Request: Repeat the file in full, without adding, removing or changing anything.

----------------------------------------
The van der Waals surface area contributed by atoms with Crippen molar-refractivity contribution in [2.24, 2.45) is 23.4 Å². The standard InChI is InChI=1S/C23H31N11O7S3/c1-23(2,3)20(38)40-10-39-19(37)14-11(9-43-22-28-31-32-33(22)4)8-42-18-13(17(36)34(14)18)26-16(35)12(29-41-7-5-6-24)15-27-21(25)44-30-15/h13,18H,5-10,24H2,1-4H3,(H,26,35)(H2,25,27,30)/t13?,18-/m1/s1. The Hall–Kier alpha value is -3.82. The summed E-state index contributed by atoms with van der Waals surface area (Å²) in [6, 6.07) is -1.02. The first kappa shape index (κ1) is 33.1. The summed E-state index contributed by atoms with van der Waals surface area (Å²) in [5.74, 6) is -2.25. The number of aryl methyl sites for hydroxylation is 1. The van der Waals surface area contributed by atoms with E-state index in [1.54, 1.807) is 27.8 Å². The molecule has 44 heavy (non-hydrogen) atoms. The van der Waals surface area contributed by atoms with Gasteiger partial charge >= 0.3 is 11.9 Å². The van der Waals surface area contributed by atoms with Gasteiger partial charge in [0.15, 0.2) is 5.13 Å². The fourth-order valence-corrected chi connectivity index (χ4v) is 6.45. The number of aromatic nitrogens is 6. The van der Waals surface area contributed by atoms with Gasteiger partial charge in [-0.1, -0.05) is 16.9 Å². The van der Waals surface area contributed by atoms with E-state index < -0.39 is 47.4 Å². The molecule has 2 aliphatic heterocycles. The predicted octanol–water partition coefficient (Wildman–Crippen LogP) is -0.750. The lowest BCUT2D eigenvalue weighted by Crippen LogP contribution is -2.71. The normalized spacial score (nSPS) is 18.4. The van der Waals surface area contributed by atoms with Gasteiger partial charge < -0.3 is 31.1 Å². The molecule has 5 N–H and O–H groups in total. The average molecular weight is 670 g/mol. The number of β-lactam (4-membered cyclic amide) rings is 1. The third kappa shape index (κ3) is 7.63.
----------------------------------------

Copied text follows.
The van der Waals surface area contributed by atoms with Crippen molar-refractivity contribution in [2.24, 2.45) is 23.4 Å². The standard InChI is InChI=1S/C23H31N11O7S3/c1-23(2,3)20(38)40-10-39-19(37)14-11(9-43-22-28-31-32-33(22)4)8-42-18-13(17(36)34(14)18)26-16(35)12(29-41-7-5-6-24)15-27-21(25)44-30-15/h13,18H,5-10,24H2,1-4H3,(H,26,35)(H2,25,27,30)/t13?,18-/m1/s1. The Hall–Kier alpha value is -3.82. The summed E-state index contributed by atoms with van der Waals surface area (Å²) in [6, 6.07) is -1.02. The first kappa shape index (κ1) is 33.1. The summed E-state index contributed by atoms with van der Waals surface area (Å²) in [5.74, 6) is -2.25. The number of aryl methyl sites for hydroxylation is 1. The van der Waals surface area contributed by atoms with E-state index in [1.54, 1.807) is 27.8 Å². The molecule has 44 heavy (non-hydrogen) atoms. The van der Waals surface area contributed by atoms with Gasteiger partial charge >= 0.3 is 11.9 Å². The van der Waals surface area contributed by atoms with Gasteiger partial charge in [0.15, 0.2) is 5.13 Å². The fourth-order valence-corrected chi connectivity index (χ4v) is 6.45. The number of aromatic nitrogens is 6. The van der Waals surface area contributed by atoms with Gasteiger partial charge in [-0.1, -0.05) is 16.9 Å². The van der Waals surface area contributed by atoms with E-state index < -0.39 is 47.4 Å². The molecule has 2 aliphatic heterocycles. The predicted octanol–water partition coefficient (Wildman–Crippen LogP) is -0.750. The lowest BCUT2D eigenvalue weighted by Crippen LogP contribution is -2.71. The normalized spacial score (nSPS) is 18.4. The van der Waals surface area contributed by atoms with Gasteiger partial charge < -0.3 is 31.1 Å². The molecule has 5 N–H and O–H groups in total. The average molecular weight is 670 g/mol. The number of β-lactam (4-membered cyclic amide) rings is 1. The third kappa shape index (κ3) is 7.63.